Students of happiness agree that certain habits foster feelings of contentment, peace, and joy. These habits include:
Gratitude – I am grateful for the very special people in my life and for the cherished time I get to spend with them
Affirmation – I am kind
Attitude – My life sparkles
Activity – Window shopping
Nurture – Steam pedicure
Enrichment – “Friendship is gained by listening instead of talking”
And a lovely dinner with my man, his family and their family friend; a treat so delicious and rare, I did not think it appropriate to snap a picture; use your imagination!
Giving – I let several cars in front of me in traffic and pitched in on a lovely steam pedicure for a friend who is having surgery tomorrow
Connection – A great day with my love, his friends, and his family
Simplifying – I didn’t buy anything while window shopping, knowing my wallet is emptier than my closet
We wait all week for the weekend, whether our days off are the traditional Saturday and Sunday, or other days during the week. Sometimes the only thing that gets us through the week is the promise of those days off.
As our weekend arrives, there is great anticipation, a celebratory feeling as the final day of work draws to a close. Our weekend begins, sometimes, about half way through the final day of our week; productivity decreases, distraction increases, and we count down the hours, then the minutes until we are free.
By Sunday, we begin to gear up for another week of work ahead. Sometimes, a sense of finality, of, dare I say, dread, develops, no matter how much we love our jobs. The fun and frolicking and freedom give way to task and chore and preparation. The joy of the day off is, sometimes, seemingly mitigated by the fact that an alarm must be set for morning, adequate amounts of sleep planned for, and, often, chores completed for the week ahead; laundry, ironing, meals planned, shopping done, meals prepared ahead. Such as Sunday Sauce, a traditional Italian family custom (no, I’m not Italian, but I love the idea). The week’s meat scraps and leftovers are combined into a sauce pot with tomatoes and other sumptuous ingredients, and are simmered together to make a sauce that is used throughout the busy week ahead. Sunday Sauce is spooned over pasta, meat, and vegetables and makes meal preparation throughout the week faster and easier, but no less homemade or delicious. But, the making of Sunday Sauce is one of those tasks we do with the foreboding of the long week ahead drawing nearer and nearer.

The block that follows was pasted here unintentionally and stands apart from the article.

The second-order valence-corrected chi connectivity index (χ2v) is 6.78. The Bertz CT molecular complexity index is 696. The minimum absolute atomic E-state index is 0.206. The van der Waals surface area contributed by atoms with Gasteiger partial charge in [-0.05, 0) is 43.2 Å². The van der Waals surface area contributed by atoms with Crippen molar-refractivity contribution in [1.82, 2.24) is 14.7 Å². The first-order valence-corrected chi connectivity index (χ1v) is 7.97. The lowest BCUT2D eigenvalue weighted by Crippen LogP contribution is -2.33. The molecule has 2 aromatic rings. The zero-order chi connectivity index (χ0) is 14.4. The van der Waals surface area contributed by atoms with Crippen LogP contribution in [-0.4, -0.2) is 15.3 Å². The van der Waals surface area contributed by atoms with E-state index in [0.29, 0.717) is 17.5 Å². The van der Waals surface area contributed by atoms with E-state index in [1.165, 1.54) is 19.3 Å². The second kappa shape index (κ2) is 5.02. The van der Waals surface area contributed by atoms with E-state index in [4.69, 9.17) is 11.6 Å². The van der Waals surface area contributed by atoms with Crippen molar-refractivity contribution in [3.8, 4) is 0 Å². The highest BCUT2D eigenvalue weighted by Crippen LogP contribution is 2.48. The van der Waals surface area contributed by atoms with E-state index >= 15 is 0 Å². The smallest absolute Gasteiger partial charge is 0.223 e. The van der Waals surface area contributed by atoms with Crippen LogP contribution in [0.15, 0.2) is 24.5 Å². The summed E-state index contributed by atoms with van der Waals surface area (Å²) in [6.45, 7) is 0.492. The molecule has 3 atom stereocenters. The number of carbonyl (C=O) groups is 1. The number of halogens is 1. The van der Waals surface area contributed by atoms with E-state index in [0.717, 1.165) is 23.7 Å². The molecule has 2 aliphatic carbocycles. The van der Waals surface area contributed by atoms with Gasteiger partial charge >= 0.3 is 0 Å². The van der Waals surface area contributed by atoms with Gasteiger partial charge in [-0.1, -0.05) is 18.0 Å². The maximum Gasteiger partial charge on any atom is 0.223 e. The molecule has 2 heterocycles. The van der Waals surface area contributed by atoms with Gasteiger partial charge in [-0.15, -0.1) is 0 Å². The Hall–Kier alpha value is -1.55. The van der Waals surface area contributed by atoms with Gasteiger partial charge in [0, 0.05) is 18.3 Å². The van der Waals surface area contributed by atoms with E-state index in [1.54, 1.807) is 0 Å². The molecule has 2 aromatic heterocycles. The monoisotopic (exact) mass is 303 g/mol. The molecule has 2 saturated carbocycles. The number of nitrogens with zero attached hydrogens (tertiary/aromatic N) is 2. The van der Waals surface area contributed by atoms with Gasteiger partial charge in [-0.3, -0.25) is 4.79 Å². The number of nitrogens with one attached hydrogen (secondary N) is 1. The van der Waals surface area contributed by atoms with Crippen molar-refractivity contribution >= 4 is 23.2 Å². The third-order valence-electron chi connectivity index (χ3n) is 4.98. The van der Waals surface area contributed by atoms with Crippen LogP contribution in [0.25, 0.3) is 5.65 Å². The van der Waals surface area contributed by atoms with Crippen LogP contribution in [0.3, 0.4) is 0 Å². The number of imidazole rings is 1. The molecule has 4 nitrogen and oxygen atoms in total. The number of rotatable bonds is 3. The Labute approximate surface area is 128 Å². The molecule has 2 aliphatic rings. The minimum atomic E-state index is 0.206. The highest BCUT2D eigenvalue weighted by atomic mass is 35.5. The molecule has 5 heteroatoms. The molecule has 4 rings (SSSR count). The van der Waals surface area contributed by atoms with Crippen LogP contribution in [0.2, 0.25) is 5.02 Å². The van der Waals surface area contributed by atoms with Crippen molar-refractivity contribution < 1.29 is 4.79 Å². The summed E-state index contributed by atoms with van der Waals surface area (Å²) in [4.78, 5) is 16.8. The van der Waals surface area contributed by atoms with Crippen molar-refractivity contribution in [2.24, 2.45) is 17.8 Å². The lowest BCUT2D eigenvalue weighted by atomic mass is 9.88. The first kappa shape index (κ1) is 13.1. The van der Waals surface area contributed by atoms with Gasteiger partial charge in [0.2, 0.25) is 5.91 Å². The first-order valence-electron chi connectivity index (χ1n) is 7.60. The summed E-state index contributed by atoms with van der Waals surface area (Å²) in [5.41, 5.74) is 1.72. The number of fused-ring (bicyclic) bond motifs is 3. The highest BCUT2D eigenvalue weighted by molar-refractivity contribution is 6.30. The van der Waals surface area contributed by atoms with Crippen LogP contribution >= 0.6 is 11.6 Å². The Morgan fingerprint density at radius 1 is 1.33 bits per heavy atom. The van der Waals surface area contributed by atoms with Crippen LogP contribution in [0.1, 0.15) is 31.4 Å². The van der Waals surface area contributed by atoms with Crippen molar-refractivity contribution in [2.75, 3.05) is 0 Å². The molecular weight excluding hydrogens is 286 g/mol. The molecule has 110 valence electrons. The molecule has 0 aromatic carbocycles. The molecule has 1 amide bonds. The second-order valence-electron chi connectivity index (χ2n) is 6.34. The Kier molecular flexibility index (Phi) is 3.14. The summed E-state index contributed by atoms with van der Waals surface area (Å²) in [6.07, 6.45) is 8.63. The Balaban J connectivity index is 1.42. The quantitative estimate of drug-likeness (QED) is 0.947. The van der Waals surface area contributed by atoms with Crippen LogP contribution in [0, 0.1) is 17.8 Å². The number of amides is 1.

Recently, I seem to be experiencing this phenomenon twice per week. I work a traditional work week, with Saturday and Sunday off. I often have some flexibility during the week and can shuffle some of my projects around to allow me some time to spend off with my guy, who works a non-traditional work week and usually has a couple of weekdays off. So, Sunday is my Sunday and, well, today is his Sunday, and feels a lot like my Sunday, too.
As our day elapsed into evening, the pallor of solemnity seemed to increase. As shirts were ironed and the NetFlix movie drew to a close, as morning alarms were set, I was sent home with a quick goodbye kiss. My weekend, and a long, holiday weekend, at that, technically, begins tomorrow afternoon as soon as I conclude with my client. But, my weekend is sort of “on my own”, as my sweetie works. Oh, I’ll fill every minute and I will enjoy it. But come time for his next, and only day off next week, I’m scheduled to work with a number clients, all day long.
Do you see what is happening here? I am living in the future. I’m thinking about tomorrow, I’m thinking about two and three days from now, I’m thinking about the middle of next week, and all rather negatively. This is our tendency, and really, our doom. The daily doom and gloom that we let seep into our lives revolves around living in the past, dwelling on the past, living in the future, focusing on the future.
It is now. It is a beautiful evening and I’m with one of my favorite people. Life is meant to be enjoyed, like a present. In the present.